A Stanford study has has found that a majority of people make bucket lists and suggests they can be useful in doctor-patient discussions about care plans.
February 8, 2018 - By Tracie White
For physicians, asking patients about their bucket lists, or whether they have one, can encourage discussion about making their medical care fit their life plans, according to a study by researchers at the Stanford University School of Medicine.
A bucket list is a list of things you’d like to do before you die, like visiting Paris or running a marathon. It’s a chance to think about the future and put lifelong dreams or long-term goals down on a piece of paper.
For doctors, knowing their patients’ bucket lists is a great way to provide personalized care and get them to adopt healthy behaviors, said VJ Periyakoil, MD, clinical associate professor of medicine, who said that she routinely asks her patients if they have a bucket list.
“Telling a patient not to eat sugar because it’s bad for them doesn’t work nearly as well as saying, for example, if you are careful now, you will be able to splurge on a slice of wedding cake in a few months when your son gets married,” Periyakoil said.
The study was published Feb. 8 in the Journal of Palliative Medicine. Periyakoil, an expert in geriatrics and palliative care, is lead author.
The researchers, who surveyed 3,056 participants across the United States, found that by far the majority of respondents — 91 percent — had made a bucket list. Survey results also showed that respondents who reported that faith and spirituality were important to them were more likely to have made a bucket list. The older the respondents were, the more likely they were to have a bucket list, and, not surprisingly, those younger than 26 tended to include more “crazy things” on their lists, such as skydiving.
Bucket list categories
In the study, six general themes tended to describe the items on respondents’ bucket lists: 79 percent included travel; 78 percent included accomplishing a personal goal, such as running a marathon; 51 percent included achieving a life milestone, such as a 50th wedding anniversary; 16.7 percent included spending quality time with friends and family; 24 percent included achieving financial stability; and 15 percent included a daring activity.
It’s important for physicians to talk to patients and find out what actually motivates them.
“When you just Google the term ‘bucket list,’ it’s huge how much interest there is in this,” Periyakoil said. “It provides a very nice framework for thinking about your life goals, health and your mortality.”
Past research has found that when doctors talk to patients — especially those with chronic or terminal illnesses — about the patients’ goals for future care, it can be a vital part of the advance-care planning process. But it’s often awkward to have these conversations, particularly when they are about the end of life, the study said.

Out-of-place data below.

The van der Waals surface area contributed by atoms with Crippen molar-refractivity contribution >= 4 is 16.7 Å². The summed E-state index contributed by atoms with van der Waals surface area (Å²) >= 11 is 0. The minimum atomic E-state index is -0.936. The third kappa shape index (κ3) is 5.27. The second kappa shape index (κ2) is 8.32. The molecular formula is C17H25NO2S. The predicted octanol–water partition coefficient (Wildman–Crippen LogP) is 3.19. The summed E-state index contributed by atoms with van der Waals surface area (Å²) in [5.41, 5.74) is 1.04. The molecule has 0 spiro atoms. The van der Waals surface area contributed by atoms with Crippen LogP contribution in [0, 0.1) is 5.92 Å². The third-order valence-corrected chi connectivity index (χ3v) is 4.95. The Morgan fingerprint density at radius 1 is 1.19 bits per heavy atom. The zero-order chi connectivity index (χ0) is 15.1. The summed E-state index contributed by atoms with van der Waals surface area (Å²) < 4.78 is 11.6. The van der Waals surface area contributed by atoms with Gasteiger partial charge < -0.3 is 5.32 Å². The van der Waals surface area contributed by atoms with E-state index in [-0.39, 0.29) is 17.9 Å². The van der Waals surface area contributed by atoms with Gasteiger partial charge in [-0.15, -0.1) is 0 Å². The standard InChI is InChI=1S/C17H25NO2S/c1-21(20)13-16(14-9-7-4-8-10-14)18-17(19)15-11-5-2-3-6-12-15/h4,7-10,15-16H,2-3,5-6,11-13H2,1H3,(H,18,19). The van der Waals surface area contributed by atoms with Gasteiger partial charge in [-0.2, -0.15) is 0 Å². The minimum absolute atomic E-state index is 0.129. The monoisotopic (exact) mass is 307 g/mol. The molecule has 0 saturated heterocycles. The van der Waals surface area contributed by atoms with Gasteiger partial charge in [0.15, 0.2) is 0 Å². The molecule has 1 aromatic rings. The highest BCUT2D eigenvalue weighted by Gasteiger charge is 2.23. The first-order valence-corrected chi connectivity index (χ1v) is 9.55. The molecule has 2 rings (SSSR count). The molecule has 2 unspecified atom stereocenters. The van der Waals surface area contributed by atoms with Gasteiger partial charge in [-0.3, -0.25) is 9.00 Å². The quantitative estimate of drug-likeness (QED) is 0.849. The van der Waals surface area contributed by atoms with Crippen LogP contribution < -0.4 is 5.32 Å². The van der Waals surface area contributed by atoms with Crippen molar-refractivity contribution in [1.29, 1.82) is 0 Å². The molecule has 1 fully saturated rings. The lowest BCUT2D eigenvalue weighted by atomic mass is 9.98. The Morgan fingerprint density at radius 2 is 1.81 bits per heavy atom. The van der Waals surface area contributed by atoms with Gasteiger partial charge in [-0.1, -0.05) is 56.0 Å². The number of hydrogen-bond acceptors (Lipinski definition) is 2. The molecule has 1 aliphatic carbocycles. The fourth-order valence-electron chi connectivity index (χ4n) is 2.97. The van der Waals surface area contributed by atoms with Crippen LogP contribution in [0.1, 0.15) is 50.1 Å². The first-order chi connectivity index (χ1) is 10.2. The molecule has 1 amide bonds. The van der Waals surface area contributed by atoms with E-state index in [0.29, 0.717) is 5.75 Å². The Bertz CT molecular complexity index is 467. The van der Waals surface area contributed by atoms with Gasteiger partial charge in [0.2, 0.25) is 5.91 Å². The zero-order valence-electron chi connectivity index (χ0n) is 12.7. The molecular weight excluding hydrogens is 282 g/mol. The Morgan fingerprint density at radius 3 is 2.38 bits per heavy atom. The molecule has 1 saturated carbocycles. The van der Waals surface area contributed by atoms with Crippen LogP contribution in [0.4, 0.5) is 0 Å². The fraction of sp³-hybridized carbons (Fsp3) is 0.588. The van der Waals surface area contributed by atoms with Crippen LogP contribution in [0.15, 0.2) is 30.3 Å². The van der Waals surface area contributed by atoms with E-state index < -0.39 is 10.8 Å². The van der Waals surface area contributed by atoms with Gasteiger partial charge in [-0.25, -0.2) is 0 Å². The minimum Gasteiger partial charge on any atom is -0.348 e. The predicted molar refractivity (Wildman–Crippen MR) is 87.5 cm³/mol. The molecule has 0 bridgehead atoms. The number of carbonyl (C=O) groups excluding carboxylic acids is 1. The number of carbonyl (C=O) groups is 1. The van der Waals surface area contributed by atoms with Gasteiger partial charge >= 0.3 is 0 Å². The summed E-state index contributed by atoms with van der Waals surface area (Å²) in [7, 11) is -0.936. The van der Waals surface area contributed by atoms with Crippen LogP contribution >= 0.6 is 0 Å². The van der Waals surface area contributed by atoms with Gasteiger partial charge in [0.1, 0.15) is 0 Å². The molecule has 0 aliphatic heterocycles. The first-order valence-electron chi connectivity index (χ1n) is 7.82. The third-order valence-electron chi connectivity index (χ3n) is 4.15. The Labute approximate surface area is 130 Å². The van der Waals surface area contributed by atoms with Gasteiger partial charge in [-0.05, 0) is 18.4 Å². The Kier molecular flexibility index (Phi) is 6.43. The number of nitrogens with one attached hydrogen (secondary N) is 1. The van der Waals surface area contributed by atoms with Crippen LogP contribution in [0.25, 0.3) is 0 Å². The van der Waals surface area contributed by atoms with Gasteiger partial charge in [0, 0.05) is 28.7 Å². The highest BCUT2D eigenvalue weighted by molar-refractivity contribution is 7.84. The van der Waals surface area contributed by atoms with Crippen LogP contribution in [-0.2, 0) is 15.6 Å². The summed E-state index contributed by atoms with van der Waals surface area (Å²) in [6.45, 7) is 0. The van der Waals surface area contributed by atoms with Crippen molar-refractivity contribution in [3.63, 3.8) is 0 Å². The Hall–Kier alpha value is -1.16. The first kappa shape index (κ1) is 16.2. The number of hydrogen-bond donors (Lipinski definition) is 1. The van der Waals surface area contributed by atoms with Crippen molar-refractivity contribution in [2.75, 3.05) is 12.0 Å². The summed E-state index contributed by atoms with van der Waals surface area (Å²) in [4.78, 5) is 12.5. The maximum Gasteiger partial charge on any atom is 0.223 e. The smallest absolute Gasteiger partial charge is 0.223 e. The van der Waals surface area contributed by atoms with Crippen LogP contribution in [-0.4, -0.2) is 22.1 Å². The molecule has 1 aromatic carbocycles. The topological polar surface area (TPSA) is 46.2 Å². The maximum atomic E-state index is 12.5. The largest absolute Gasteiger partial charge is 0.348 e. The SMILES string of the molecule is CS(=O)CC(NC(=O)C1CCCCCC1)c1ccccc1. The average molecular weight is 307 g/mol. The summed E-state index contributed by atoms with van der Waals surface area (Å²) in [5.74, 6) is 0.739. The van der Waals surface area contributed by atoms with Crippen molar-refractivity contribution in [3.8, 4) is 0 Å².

“If a patient wants to attend a beloved grandchild’s wedding or travel to a favored destination, treatments that could potentially prevent her from doing so should not be instituted without ensuring her understanding of the life impact of such treatments,” the study said.
Discussing a patient’s bucket list is just a good way to start these conversations, Periyakoil said. Most people are far more open to talking about their life’s goals in this context before filling out an advance directive, a written statement of a person’s wishes regarding medical treatment at the end of life, Periyakoil said.
‘Find out what actually motivates them’
“It’s important for physicians to talk to patients and find out what actually motivates them,” she said. She encourages both doctors and patients to bring up the topic of a bucket list. By discussing how a treatment or surgery might affect the patient’s life, and then discussing what the patient’s goals are, the best possible care plan can be laid out, she said.
“I had a patient with gall bladder cancer,” Periyakoil said. “He was really stressed because he wanted to take his family to Hawaii but had treatment scheduled. He didn’t know he could postpone his treatment by two weeks. When doctors make recommendations, patients often take it as gospel.”
After an informed discussion about his options and the side effects of the cancer treatments, he and his physician decided to postpone the treatment. He made the trip to Hawaii with his family, then returned to start cancer treatments, the study said.
“Patients don’t see the relevance of an advance directive,” said Periyakoil. “They do see the relevance of a bucket list as a way to help them plan ahead for what matters most in their lives.”
Eric Neri, a research data analyst, and Helena Kraemer, PhD, professor of biostatistics, are co-authors of the study.
About Stanford Medicine
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